5.0 Mustang & Super FordsHow To Drivetrain
Performance Automatic AODE Transmission - Hot Shift
Performance Automatic Puts One Hot Ford Street/Strip Transmission Under Our Street Car
The AODE transmission has come stock in Ford Mustangs since 1994, and it is now called the 4R70 or 4R70W. The "W" stands for wide, as in wide gear pattern. These transmissions have the desirable low-gear set, which works best with the 4.6 modular engine, and they can be easily identified by the "W" stamped on the tailhousing.
When we last left off with our white '89 LX notchback ("Weekend Thrash," May '02, p. 208), we had begun the process of turning back the clock on an 80,000-plus-mile 5.0 Mustang. Our goal was to restore those aspects of the car most damaged by time and use. We did this by performing a tune-up and fuel-system rebuild, installing a full Bassani Xhaust stainless steel exhaust system, decreasing the parasitic drag on the engine to free up horsepower to the wheels, and upgrading the intake tract for easy breathing. Not covered in that story was the addition of an Unlimited Performance rear suspension (upper and lower rear control arms) and 3.73 gears, which really got things going.
What became obvious during our early ownership of the little coupe was that the AOD transmission, which was never intended for spirited driving in the first place, was in need of serious attention. After some blasts on the street and one day of dragstrip use, the transmission started slipping badly-to the point the car was no longer a pleasure to drive. We needed help. So we called our friends at Performance Automatic and Precision Industries-two aftermarket houses that know all about automatic-equipped performance cars-to get the inside scoop on what we'd need to fix our AOD blues.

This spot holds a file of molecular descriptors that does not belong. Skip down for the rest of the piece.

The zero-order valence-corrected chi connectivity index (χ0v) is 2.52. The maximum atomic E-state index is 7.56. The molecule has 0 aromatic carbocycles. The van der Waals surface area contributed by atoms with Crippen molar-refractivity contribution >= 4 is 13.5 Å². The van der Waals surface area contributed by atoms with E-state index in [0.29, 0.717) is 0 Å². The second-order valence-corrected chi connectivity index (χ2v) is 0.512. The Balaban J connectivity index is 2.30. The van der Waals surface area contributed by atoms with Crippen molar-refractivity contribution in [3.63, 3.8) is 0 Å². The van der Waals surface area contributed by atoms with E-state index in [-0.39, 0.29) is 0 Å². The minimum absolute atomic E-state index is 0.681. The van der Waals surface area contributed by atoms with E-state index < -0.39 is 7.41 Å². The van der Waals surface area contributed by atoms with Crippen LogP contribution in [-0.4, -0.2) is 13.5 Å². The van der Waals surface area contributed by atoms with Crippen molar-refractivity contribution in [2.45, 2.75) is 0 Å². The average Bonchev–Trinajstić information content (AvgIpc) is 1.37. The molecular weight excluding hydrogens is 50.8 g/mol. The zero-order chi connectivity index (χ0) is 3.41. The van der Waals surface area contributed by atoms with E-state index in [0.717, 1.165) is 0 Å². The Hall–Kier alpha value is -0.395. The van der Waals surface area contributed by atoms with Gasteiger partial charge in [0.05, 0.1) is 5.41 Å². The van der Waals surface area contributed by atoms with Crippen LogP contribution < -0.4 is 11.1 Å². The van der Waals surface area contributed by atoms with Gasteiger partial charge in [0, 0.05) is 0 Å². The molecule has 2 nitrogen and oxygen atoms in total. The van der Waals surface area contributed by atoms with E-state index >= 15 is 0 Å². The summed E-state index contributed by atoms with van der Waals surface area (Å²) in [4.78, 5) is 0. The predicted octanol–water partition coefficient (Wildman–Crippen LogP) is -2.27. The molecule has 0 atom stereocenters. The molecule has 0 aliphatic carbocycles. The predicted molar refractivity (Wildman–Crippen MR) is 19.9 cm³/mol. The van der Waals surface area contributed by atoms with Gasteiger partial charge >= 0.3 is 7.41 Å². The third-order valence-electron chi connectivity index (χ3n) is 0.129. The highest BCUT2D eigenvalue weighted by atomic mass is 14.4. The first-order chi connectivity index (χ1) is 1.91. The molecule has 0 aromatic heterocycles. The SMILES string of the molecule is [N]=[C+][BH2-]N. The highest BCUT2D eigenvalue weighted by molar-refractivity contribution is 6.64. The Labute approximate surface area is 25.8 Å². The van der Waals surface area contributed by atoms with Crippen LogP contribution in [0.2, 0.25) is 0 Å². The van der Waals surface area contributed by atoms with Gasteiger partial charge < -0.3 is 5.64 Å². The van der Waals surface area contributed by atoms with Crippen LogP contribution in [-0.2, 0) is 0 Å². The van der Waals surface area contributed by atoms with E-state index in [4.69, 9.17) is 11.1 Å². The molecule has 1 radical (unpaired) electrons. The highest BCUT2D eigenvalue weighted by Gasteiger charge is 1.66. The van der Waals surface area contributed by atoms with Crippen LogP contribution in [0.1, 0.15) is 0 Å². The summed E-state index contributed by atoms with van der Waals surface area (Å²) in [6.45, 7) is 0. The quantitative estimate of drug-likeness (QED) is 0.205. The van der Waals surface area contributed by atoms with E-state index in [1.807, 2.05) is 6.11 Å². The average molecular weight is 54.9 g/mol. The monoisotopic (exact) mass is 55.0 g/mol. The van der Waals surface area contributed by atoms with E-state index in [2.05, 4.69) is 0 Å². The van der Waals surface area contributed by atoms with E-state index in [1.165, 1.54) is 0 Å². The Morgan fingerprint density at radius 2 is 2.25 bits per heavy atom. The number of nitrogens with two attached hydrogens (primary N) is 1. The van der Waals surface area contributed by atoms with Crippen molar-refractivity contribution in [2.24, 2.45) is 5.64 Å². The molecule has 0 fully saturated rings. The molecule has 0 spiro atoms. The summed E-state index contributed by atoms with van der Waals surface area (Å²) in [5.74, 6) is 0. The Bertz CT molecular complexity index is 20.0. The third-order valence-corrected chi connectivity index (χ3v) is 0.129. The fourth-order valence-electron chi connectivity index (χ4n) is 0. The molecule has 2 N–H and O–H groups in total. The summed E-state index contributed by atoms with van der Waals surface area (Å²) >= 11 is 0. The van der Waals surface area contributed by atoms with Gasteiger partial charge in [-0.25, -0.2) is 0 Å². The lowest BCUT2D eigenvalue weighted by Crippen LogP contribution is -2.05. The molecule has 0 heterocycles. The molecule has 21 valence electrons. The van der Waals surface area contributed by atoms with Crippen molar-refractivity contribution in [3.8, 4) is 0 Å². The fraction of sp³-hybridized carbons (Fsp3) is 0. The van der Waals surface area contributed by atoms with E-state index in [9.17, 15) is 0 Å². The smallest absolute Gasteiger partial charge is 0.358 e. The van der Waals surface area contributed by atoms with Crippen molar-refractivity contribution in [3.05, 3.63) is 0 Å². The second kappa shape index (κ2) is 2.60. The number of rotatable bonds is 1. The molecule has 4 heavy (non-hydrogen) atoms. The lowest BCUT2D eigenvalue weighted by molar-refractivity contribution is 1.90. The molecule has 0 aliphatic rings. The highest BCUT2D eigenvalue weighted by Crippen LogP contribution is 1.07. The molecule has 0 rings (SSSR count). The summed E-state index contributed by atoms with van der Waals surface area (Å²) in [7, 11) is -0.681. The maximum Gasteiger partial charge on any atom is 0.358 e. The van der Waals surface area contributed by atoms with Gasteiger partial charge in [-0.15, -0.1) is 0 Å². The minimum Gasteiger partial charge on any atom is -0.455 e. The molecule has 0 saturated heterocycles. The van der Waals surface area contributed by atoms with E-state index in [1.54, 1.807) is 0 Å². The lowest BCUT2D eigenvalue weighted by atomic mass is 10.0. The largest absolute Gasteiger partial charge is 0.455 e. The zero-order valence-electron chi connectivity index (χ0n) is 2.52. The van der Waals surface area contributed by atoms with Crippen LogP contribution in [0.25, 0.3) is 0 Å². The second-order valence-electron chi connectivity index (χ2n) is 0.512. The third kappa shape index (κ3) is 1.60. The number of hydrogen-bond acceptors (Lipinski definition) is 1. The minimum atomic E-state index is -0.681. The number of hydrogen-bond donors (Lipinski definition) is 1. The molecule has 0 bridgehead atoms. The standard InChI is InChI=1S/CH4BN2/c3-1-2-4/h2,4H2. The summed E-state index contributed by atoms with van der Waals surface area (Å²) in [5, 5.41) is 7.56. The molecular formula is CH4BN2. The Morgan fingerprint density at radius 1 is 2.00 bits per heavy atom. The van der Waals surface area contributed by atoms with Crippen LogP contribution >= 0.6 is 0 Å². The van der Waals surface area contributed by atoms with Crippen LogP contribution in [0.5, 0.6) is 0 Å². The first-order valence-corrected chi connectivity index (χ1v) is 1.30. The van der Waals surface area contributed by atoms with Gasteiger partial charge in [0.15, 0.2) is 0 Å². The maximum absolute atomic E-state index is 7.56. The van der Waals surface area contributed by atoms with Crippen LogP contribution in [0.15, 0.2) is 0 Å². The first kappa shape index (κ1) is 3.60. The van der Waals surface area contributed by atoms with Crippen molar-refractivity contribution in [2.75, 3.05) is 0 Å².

Our first thought was to do a casual rebuild of the AOD, throw in a shift-improvement kit, maybe a wide gear pattern, and use a higher-stall converter to get the notch back in action. But Harvey Baker of Performance Automatic soon convinced us this was the old way of thinking. What he outlined for us was a jump to the next level in street automatic-transmission technology-the newly released Performance Automatic AODE transmission. The strengths of this transmission start from Ford Motor Company. The AODE is truly a state-of-the-art automatic transmission, with its pressure controlled internally, not coming from a TV cable as in the AOD. It's also much stronger from the start, able to hold 200 more horses in factory trim. And it has better internal components, including all gear material and hardware. Bottom line-it's an upgraded AOD ready for the next level.
In regard to the AODE, Harvey has become fond of saying, "We'd like to thank Ford for a job well done, but we'll take it from here!" Tom Cyr, owner and innovator at Performance Automatic, has developed a fully manual valvebody and transmission brake for the AODE. This brings the AODE into the performance market by mating a brute-strength transmission with the performance-car features of an Overdrive gear with electronic features (more on that later).
The unit we got for our car also included PA's large aluminum pan (12 quarts); Red Eagle race clutches; a Kevlar overdrive band; heavy-duty gaskets throughout; and a hardened, 31/44 shaft assembly. In testing, this bad boy has been taking more than 750 hp with nine-second elapsed-time potential. The best part is that even though this is an all-out race transmission inside, it also has the convenience of an electronically activated overdrive for full-on street use. As tested, our PA AODE transmission retails for $3,695.